Pentagon Goes Device-Agnostic, Open to iOS & Android

Soldier iPhoneThe U.S. Department of Defense is either losing or gaining religion—depending on your viewpoint—and is abandoning its BlackBerry-only, top-down smart device approach in favor of a "device-agnostic" approach that will include iOS and Android.

The Pentagon announced on Tuesday that it was rolling out its Commercial Mobile Device Implementation Plan, an effort to get the military up to speed with technology that is useful and reliable for its soldiers.

In a statement, the military said, "The implementation plan focuses on improving three areas critical to mobility: mobile devices, wireless infrastructure, and mobile applications, and works to ensure these areas remain reliable, secure and flexible enough to keep up with fast-changing technology."

According to a Wired report, the Department of Defense is approaching the effort from a different direction. Rather than trying to design and implement a secure platform on its own, it has developed a set of guidelines and rules that it is unveiling to device makers.

“Instead of the government, or defense contractors supporting the government, getting an operating system and then doing all the reviews to lock it down,” John Hickey, mobility program manager for the Defense Information Systems Agency, said, “[our] concept now is: Here’s our security requirements to operate within DOD, you bring us the [Security Technical Implementation Guides] and we review it very quickly.”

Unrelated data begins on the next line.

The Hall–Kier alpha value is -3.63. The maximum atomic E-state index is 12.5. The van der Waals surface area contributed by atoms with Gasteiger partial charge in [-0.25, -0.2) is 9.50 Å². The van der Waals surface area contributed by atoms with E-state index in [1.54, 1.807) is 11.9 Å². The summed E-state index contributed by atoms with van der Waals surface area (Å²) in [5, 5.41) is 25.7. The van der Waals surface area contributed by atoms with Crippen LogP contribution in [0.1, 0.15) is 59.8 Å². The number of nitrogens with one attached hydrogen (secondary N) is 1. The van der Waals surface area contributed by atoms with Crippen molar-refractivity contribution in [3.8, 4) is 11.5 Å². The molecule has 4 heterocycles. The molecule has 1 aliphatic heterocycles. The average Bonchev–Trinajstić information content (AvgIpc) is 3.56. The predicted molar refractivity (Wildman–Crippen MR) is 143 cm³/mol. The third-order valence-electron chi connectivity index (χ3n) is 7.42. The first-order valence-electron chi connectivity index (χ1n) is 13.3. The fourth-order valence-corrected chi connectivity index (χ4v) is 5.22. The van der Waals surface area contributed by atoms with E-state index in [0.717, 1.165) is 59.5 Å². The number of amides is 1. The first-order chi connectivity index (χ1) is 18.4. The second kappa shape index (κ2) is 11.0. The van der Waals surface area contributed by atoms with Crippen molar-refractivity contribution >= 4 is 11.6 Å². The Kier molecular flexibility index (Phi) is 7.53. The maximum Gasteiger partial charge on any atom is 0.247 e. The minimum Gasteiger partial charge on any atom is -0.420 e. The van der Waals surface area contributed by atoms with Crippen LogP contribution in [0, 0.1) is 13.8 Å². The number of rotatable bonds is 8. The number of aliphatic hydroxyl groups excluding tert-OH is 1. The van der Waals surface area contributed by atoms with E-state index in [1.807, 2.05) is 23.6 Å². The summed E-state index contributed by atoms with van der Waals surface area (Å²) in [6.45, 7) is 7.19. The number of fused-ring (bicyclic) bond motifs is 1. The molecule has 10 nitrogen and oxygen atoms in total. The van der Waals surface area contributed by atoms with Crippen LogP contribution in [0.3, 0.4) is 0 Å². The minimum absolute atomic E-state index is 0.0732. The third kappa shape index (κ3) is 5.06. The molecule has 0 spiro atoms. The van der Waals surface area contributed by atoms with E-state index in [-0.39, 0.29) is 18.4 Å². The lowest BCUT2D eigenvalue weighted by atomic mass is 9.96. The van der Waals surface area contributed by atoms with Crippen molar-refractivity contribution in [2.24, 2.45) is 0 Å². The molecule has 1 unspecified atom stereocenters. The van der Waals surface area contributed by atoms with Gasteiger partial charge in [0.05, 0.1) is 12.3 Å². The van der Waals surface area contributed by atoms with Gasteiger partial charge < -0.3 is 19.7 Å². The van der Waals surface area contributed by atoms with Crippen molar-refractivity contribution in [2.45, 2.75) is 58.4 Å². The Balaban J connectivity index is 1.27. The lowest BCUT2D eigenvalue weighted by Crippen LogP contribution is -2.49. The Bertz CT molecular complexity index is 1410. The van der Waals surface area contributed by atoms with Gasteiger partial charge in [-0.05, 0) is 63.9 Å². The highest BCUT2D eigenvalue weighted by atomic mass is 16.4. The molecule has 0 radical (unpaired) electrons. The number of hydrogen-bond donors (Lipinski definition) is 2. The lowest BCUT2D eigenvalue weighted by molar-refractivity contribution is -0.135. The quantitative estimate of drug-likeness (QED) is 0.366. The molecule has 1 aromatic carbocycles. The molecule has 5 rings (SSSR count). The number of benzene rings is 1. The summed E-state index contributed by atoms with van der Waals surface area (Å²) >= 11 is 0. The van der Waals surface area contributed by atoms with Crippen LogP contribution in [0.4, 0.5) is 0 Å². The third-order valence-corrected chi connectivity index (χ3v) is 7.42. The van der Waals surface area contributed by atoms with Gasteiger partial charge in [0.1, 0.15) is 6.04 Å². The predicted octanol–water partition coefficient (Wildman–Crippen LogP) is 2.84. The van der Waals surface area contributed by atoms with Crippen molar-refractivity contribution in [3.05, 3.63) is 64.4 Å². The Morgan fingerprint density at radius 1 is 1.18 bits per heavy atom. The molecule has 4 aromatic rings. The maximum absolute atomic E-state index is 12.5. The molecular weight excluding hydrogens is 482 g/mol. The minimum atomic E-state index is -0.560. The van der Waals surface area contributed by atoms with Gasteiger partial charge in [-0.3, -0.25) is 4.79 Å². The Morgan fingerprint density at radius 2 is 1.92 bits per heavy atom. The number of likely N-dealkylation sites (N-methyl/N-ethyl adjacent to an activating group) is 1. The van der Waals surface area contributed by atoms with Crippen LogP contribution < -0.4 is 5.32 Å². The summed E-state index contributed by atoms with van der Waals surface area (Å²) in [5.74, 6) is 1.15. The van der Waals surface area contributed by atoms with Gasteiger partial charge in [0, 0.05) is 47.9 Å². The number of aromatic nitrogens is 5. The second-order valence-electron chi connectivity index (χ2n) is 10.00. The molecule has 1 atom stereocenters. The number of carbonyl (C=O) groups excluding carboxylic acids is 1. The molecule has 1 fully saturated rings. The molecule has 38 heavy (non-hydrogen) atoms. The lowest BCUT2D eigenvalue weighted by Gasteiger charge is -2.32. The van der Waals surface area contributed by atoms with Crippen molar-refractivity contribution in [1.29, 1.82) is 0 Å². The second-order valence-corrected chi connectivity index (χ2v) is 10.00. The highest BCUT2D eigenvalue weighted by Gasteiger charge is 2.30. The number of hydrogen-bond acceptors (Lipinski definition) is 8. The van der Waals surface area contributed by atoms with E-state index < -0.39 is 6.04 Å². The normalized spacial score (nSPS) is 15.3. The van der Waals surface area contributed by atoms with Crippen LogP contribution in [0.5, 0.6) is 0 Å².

Rather than issuing a device to soldiers, the Pentagon wants for its soldiers to be able to choose from an array of approved devices that will meet their needs.

“We’re device-agnostic,” Air Force Maj. Gen. Robert Wheeler, the Pentagon’s deputy chief information officer, told reporters. “What we’re looking for is a family of devices that are available depending on the operator. … And we’re going to continue to update as they update."

This represents a significant opportunity for Apple, Google, Samsung, and other device makers and platform providers. It's even possible that Nokia and Microsoft will get a chance to get some military business related to this effort.

Image made with help from Shutterstock.